Retinoid or Retinol

Tips for when to use these skin care powerhouses

Retinoids and retinol can be found in products stocked up and down most skin care aisles, but do you really understand the difference and how to use each?

Retinoids are not a fad

While it may seem like the latest must-have ingredient of the moment, a type of retinoid was approved by the U.S. Food and Drug Administration for use as a topical acne treatment back in 1971. It was tretinoin, which prevents pores from clogging, as well as reduces and prevents acne scars.

It didn’t take long for dermatologists and their patients to notice that this retinoid had potent anti-aging properties. As it spurs faster turnover of surface skin cells and boosts collagen, it also improves skin tone and reduces fine lines and wrinkles.

Today, the term "retinoids" is a catch-all for an array of vitamin A-based products used on skin. For acne treatment, adapalene comes in both prescription and over-the-counter formulations; tretinoin, tazarotene, and trifarotene are topical formulations available by prescription for acne, and isotretinoin is an oral medication available by prescription only for severe acne.

Then there’s retinol, a type of retinoid that’s routinely used to improve uneven skin tone, pigmentation, and texture. It is available over the counter in a dizzying array of products.

A board-certified dermatologist can help you decide if retinoids are right for your skin.

Is a retinoid the right choice?

A skin product that contains retinoids is a good option for someone with mild acne, mild pigmentation irregularities, or mild fine lines and wrinkles.

Is a retinoid the right choice?

People who have skin allergies or dryness are probably not good candidates for a product that contains a retinoid. "If someone has a lot of redness or inflammation in their skin, they should avoid retinoids and ask their dermatologist about other therapies that are more directed to a condition called rosacea," says Anne Chapas, MD, FAAD, a board-certified dermatologist in private practice in Manhattan. "Also, people who have moderate or severe acne scarring, or whose acne is associated with their menstrual periods or other hormonal changes such as hair growth, should really see a board-certified dermatologist before they try a retinoid." Retinoids should not be used during pregnancy.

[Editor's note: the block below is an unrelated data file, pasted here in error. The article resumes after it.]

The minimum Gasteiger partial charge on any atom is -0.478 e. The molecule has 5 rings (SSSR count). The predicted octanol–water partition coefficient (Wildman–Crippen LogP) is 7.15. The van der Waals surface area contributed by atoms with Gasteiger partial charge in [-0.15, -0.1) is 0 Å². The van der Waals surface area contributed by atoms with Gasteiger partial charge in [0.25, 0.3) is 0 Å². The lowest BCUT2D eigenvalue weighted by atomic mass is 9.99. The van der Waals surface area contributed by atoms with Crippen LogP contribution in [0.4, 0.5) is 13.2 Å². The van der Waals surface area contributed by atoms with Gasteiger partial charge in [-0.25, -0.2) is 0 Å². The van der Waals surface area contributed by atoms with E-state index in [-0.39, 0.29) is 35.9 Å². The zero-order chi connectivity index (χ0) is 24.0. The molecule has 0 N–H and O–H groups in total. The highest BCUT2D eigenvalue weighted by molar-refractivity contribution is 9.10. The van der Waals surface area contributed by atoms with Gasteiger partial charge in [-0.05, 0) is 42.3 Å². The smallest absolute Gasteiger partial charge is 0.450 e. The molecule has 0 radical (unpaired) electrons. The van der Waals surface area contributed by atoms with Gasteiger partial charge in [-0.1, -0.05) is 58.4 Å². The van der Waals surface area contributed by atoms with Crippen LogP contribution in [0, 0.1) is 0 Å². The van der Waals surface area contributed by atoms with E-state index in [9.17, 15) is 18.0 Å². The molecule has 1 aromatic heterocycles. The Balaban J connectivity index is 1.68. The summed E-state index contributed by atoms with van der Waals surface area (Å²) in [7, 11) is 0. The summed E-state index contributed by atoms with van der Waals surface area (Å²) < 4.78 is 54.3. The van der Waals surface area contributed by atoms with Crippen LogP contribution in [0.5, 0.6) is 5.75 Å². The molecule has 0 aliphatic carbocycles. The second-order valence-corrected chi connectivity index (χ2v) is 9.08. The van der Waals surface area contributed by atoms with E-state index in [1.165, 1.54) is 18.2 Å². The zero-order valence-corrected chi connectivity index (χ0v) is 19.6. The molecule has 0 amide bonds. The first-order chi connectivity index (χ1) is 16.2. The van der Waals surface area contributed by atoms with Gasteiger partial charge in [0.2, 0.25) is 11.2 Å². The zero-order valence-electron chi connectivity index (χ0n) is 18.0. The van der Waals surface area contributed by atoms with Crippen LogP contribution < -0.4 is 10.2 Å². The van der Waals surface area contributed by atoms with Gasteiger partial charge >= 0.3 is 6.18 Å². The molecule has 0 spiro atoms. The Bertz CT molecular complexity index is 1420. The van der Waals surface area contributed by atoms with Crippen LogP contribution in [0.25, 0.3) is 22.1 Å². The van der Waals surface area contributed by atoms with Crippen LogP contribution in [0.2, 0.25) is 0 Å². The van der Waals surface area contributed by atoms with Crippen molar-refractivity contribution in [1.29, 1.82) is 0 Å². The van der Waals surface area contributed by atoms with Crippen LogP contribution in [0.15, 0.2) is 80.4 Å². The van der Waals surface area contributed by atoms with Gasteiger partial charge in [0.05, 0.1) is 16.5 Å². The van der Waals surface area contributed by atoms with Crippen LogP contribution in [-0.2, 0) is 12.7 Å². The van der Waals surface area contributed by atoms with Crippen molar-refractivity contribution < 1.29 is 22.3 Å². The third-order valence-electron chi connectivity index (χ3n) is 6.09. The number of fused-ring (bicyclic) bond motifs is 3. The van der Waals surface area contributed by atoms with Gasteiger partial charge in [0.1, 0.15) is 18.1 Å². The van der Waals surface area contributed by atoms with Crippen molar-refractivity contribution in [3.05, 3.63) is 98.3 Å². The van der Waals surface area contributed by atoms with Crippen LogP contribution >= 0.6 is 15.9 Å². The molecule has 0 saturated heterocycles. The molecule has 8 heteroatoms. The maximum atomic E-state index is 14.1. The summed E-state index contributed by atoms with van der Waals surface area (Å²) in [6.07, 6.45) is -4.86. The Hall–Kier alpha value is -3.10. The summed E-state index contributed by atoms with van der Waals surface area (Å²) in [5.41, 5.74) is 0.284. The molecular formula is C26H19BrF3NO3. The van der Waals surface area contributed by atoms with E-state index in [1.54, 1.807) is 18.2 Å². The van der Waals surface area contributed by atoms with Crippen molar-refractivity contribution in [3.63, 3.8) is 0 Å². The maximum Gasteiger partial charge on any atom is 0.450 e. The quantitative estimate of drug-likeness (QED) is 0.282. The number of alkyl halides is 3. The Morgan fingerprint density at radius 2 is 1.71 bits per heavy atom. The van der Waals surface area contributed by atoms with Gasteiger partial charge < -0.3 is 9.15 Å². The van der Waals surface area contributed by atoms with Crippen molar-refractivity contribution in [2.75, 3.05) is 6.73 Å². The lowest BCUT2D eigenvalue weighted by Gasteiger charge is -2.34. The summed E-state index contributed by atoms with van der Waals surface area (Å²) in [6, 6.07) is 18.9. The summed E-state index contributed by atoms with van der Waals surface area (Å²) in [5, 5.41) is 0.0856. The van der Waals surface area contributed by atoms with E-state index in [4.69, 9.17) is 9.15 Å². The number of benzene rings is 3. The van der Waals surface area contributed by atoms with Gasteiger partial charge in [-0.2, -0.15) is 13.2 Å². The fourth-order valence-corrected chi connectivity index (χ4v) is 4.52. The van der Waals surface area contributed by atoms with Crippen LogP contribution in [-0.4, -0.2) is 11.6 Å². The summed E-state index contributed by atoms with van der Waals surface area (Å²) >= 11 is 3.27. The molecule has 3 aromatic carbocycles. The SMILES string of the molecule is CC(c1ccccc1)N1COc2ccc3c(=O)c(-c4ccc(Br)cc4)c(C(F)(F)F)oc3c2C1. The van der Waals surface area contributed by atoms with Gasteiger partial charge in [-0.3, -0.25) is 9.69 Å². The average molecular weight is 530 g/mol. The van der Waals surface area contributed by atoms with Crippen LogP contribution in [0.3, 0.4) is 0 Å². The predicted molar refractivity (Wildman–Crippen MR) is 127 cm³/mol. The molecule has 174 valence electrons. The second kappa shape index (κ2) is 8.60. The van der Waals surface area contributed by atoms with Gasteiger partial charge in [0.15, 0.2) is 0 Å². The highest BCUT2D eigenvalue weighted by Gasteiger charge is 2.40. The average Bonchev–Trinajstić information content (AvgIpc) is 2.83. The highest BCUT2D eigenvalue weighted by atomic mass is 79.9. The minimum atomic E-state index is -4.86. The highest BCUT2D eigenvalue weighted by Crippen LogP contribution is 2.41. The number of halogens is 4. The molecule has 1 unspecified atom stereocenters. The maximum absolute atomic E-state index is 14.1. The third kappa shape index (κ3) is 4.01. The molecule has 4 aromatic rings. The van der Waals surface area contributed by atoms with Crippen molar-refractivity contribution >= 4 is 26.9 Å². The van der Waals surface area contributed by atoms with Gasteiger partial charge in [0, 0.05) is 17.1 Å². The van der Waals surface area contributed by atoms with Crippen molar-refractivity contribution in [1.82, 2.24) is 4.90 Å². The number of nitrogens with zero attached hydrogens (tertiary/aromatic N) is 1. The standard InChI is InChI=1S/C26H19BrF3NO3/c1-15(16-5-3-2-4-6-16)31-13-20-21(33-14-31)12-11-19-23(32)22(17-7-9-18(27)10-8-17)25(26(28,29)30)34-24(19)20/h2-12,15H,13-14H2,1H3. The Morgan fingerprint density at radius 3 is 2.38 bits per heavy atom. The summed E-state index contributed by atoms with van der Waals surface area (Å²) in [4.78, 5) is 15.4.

While people of all skin colors can benefit from retinoids, people with darker skin need to be especially vigilant about whether a product is causing irritation, says Sonia Badreshia-Bansal, MD, FAAD, a board-certified dermatologist in private practice in Danville, California. "With skin of color, irritation can trigger dark marks, known as hyperpigmentation," she cautions. "However, starting slowly and using moisturizer will help mitigate this possibility."

A skin product that contains retinoids is a good option for someone with mild acne, mild pigmentation irregularities, or mild fine lines and wrinkles, says Tina Alster, MD, FAAD, a board-certified dermatologist and clinical professor of dermatology at Georgetown University Medical Center in Washington, D.C. "Many patients want to start right off with tretinoin, but I advise them to use the least-intense retinoid formula they can find, and use it every other night to start, slowly building up," she says. "If they don’t do that, they end up irritating their skin."

Because retinoids can make skin more sensitive to sun, Dr. Alster advises using it only at night and always using sun protection during the day, which includes seeking shade, wearing sun-protective clothing, such as a wide-brimmed hat, and applying sunscreen to all skin not covered by clothing. If you have sensitive skin, look for a physical sunscreen containing the ingredients titanium dioxide and/or zinc oxide.

The trick is figuring out which retinoid product to try, given that there are so many options available. "For over-the counter products, there’s no standard requirement that the percentage of retinol be disclosed on the label or packaging," says Dr. Chapas. Use the lowest formulation you can find, she advises.

Bottom line: If you’re considering using a retinol product, talk to your dermatologist to see if it would be a good option for your skin.

Related AAD resources


Last updated: 5/25/21


All content solely developed by the American Academy of Dermatology

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